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Why Some Classes Are More Successful than Others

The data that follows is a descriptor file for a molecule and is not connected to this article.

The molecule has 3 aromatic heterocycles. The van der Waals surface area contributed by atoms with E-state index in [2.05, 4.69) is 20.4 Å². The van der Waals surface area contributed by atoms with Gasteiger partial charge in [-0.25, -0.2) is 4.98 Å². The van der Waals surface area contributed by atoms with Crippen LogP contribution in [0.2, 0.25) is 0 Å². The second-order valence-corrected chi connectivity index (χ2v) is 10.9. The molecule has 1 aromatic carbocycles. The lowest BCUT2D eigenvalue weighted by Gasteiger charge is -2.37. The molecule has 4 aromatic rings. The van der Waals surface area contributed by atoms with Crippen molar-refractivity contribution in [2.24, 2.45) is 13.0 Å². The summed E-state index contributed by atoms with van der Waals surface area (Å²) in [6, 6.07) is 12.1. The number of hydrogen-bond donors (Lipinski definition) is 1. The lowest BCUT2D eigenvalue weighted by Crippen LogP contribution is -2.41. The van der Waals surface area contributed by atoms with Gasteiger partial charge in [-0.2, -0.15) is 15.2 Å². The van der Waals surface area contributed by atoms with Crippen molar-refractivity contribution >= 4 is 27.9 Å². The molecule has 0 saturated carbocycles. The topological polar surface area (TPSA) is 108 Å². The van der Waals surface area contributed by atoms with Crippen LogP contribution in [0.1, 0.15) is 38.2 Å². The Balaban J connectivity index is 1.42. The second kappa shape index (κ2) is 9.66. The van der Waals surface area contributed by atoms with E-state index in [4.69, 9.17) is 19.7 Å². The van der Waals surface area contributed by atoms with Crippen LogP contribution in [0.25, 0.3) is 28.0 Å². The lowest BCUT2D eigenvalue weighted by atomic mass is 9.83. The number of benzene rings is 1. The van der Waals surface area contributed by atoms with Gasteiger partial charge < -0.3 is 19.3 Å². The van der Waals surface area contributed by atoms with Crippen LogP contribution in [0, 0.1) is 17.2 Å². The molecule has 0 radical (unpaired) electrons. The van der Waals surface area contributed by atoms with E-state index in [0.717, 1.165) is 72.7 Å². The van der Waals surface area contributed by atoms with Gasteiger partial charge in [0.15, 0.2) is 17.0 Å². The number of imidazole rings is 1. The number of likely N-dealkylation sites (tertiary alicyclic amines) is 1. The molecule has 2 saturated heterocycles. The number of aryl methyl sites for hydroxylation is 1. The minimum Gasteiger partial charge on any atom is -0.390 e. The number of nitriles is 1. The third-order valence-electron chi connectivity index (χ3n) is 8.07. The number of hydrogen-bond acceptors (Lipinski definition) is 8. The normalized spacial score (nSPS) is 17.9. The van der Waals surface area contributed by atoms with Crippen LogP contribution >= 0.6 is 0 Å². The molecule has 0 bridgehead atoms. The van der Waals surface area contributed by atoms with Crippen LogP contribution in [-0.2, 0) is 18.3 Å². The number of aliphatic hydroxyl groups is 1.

A theoretical model of class formation must undergird any serious theory of capitalist politics, just as the concrete analysis of class formation must be the prerequisite for the realistic examination of the historical development of any particular capitalist country.  So far, in contemporary Marxist research, two approaches to the problem of class formation have predominated. On one hand, there is the current of social and labour history whose unrivalled exemplar remains Edward Thompson’s The Making of the English Working Class. Primarily concerned with the nineteenth century, the main contribution of this historiographic work has been to tell us when and how, and sometimes to what extent, a distinctive, self-conscious working class first came into existence, set apart from the rest of the population. On the other hand, there is another body of research and debate which commences from the reformist versus revolutionary dichotomy, and has the aim of explaining why, when and to what extent this or that working class became reformist—as the supposedly unexpected norm—deviating from the vision of revolutionary socialism. The literature on this topic is almost inexhaustable, but its fulcrum may be said to be the debate—for and against—the labour aristocracy thesis.  Here, however, I am mainly interested in class formation as a twentieth-century explanans, not as a nineteenth-century explanadum. Likewise, I am not so much concerned with the characteristics of a given class per se, as with its capacities and achievements in conflict and in other types of relations with other classes. From this relational perspective, the question of whether and why a certain class at a certain time should be called reformist or revolutionary loses its centrality, and is replaced by a question of the capacities of a given class to act in relation to others and the forms of organization and practice thereby developed.
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